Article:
“Overcoming poverty is not a gesture of charity. It is the protection of a fundamental human right, the right to dignity and a decent life.” – Nelson Mandela

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Nelson Rolihlahla Mandela (July 18, 1918 to December 5, 2013)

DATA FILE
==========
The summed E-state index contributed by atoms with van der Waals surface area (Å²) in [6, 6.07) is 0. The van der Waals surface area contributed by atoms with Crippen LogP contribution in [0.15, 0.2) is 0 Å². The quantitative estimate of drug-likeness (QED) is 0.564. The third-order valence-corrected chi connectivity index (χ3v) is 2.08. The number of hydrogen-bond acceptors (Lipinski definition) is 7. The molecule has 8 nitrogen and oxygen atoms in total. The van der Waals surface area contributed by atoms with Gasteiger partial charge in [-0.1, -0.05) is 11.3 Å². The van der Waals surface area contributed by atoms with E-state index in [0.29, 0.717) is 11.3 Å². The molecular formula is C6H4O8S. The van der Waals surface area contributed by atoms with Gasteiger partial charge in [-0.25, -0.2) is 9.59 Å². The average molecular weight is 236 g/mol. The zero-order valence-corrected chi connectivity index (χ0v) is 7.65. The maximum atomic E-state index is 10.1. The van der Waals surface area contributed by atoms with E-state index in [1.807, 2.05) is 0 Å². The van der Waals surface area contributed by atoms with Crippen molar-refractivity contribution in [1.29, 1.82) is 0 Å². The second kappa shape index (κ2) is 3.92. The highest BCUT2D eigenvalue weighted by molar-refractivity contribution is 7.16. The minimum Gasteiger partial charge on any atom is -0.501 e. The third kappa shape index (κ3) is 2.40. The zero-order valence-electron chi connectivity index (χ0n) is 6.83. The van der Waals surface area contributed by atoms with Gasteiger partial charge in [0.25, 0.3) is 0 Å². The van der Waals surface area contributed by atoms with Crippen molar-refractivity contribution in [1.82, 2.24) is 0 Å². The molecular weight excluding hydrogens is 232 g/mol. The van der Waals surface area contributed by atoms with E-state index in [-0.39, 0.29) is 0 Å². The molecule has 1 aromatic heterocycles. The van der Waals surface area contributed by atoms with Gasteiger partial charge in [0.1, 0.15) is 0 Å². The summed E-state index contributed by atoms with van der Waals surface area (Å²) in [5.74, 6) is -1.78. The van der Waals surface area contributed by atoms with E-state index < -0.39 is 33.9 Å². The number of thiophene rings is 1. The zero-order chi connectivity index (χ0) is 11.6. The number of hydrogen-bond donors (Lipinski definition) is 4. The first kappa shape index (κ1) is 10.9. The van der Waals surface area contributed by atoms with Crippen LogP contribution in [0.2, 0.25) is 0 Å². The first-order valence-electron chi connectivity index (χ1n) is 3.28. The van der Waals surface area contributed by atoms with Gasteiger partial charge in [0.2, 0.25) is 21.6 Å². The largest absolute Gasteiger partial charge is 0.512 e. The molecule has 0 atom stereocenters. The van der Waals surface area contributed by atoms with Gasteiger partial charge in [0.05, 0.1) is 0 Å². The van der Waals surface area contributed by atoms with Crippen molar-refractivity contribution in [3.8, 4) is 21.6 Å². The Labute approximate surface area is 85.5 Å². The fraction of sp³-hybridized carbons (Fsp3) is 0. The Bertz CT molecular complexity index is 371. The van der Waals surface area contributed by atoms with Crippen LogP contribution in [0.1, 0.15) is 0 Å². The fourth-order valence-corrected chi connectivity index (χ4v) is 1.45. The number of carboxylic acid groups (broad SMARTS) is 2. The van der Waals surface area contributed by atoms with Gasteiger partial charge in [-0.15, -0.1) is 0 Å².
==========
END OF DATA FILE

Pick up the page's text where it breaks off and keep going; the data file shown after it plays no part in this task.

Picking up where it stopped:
Was a nonviolence anti-apartheid activist, politician and philanthropist who became South Africa’s first black president from 1994 to 1999. Becoming actively involved in the anti-apartheid movement in his 20s, Mandela joined the African National Congress in 1942. For 20 years, he directed a campaign of peaceful, nonviolent defiance against the South African government and its racist policies. Beginning in 1962, Mandela spent 27 years in prison for political offenses. In 1993, Mandela and South African President F.W. de Klerk were jointly awarded the Nobel Peace Prize for their efforts to dismantle the country’s apartheid system. For generations to come, Nelson Mandela will continue to be a source of inspiration for civil rights activists worldwide.